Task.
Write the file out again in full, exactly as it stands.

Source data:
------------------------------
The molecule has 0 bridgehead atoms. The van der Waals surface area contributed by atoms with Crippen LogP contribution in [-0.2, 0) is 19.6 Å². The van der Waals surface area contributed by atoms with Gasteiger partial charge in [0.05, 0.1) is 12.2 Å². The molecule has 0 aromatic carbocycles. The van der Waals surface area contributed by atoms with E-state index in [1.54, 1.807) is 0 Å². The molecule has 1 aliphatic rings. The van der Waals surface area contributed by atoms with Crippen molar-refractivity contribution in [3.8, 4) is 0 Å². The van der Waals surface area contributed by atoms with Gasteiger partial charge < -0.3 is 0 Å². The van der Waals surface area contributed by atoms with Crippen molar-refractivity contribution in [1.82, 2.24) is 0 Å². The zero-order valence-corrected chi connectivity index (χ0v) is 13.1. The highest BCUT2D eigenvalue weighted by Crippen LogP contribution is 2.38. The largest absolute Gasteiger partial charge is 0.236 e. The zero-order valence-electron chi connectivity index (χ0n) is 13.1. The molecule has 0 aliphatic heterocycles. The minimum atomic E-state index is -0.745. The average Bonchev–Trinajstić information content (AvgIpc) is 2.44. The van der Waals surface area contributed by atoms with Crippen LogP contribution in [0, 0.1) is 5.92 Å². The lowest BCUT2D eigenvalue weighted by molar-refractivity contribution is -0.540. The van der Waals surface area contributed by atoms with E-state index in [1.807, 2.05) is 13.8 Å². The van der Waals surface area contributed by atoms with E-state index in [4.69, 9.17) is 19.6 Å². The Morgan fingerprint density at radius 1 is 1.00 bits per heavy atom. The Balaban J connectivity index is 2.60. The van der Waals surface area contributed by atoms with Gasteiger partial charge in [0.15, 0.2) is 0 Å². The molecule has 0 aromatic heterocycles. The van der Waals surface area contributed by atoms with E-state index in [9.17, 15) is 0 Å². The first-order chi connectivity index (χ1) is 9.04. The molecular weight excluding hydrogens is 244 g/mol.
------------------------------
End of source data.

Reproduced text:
The molecule has 0 bridgehead atoms. The van der Waals surface area contributed by atoms with Crippen LogP contribution in [-0.2, 0) is 19.6 Å². The van der Waals surface area contributed by atoms with Gasteiger partial charge in [0.05, 0.1) is 12.2 Å². The molecule has 0 aromatic carbocycles. The van der Waals surface area contributed by atoms with E-state index in [1.54, 1.807) is 0 Å². The molecule has 1 aliphatic rings. The van der Waals surface area contributed by atoms with Crippen molar-refractivity contribution in [3.8, 4) is 0 Å². The van der Waals surface area contributed by atoms with Gasteiger partial charge < -0.3 is 0 Å². The van der Waals surface area contributed by atoms with Crippen molar-refractivity contribution in [1.82, 2.24) is 0 Å². The zero-order valence-corrected chi connectivity index (χ0v) is 13.1. The highest BCUT2D eigenvalue weighted by Crippen LogP contribution is 2.38. The largest absolute Gasteiger partial charge is 0.236 e. The zero-order valence-electron chi connectivity index (χ0n) is 13.1. The molecule has 0 aliphatic heterocycles. The minimum atomic E-state index is -0.745. The average Bonchev–Trinajstić information content (AvgIpc) is 2.44. The van der Waals surface area contributed by atoms with Crippen LogP contribution in [0, 0.1) is 5.92 Å². The lowest BCUT2D eigenvalue weighted by molar-refractivity contribution is -0.540. The van der Waals surface area contributed by atoms with E-state index in [1.807, 2.05) is 13.8 Å². The van der Waals surface area contributed by atoms with E-state index in [4.69, 9.17) is 19.6 Å². The Morgan fingerprint density at radius 1 is 1.00 bits per heavy atom. The Balaban J connectivity index is 2.60. The van der Waals surface area contributed by atoms with Gasteiger partial charge in [0.15, 0.2) is 0 Å². The molecule has 0 aromatic heterocycles. The van der Waals surface area contributed by atoms with E-state index in [9.17, 15) is 0 Å². The first-order chi connectivity index (χ1) is 9.04. The molecular weight excluding hydrogens is 244 g/mol.